In some ways this is a follow-up to my post about the Anatomy Lesson a few months ago. While Alan Moore was revolutionizing horror comics, he also created possibly his most influential character, working-class Englishman and full-time wizard John Constantine.

Heavily influenced by Sting, Moore wanted to create a character who was tied to the world of the supernatural in way that was more accessible to someone who wasn’t a product of Britain’s stuffy ivory halls. But instead a product of the dingy alleyways and low-class night clubs that Moore recognized as his home.

Constantine proved so popular that he was given his own series.

The book’s original writer Jamie Delano was tasked with filling in the details of Constantine’s life, as Moore had left the character a cypher. Delano’s take was heavily influenced by Thatcher-era England. He also established Constantine as a man whose lifestyle took a heavy toll on his own friends and family.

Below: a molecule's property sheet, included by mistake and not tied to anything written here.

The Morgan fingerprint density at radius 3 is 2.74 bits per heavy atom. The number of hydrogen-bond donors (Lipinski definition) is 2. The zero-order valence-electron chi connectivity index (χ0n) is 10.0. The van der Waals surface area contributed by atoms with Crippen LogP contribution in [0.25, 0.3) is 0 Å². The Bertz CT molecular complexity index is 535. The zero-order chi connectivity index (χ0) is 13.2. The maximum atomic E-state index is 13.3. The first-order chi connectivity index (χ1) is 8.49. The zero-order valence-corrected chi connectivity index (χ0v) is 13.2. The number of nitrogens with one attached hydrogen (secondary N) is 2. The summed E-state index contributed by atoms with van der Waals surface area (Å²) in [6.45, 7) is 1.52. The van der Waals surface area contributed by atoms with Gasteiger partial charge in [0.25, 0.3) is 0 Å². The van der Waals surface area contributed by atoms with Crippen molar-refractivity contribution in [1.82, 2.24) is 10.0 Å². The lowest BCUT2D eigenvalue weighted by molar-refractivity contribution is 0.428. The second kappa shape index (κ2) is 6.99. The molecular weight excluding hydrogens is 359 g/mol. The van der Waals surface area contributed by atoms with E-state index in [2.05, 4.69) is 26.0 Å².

When Garth Ennis came on to the book he drastically changed the tone of the series, from one of a protagonist plagued by external horrors, to that of man haunted by his own demons. In the first book Dangerous Habits, Constantine discovers that his ever present smoking has caught up with him and he has contracted terminal lung cancer. But more importantly Constantine was forced to come to terms with the consequences of a lifetime of putting his need to thumb his nose at the powers that be above the lives and happiness of those around him.

Constantine’s cancer became symbolic for the anger and self loathing that was already killing him and everyone around him. The shift from Delano to Ennis was like the shift in punk rock aesthetics of the Dead Kennedy’s to the Pogues.

Over the course of Dangerous Habits, Ennis ruminates on the nature of friendship, loyalty and living with the consequences of your actions. While confronting his illness Constantine is forced to face his own questionable decisions, and more importantly the way he has rationalized them. There’s a real horror there, the sudden inescapable conclusion that you are not the person you think you are and will never be.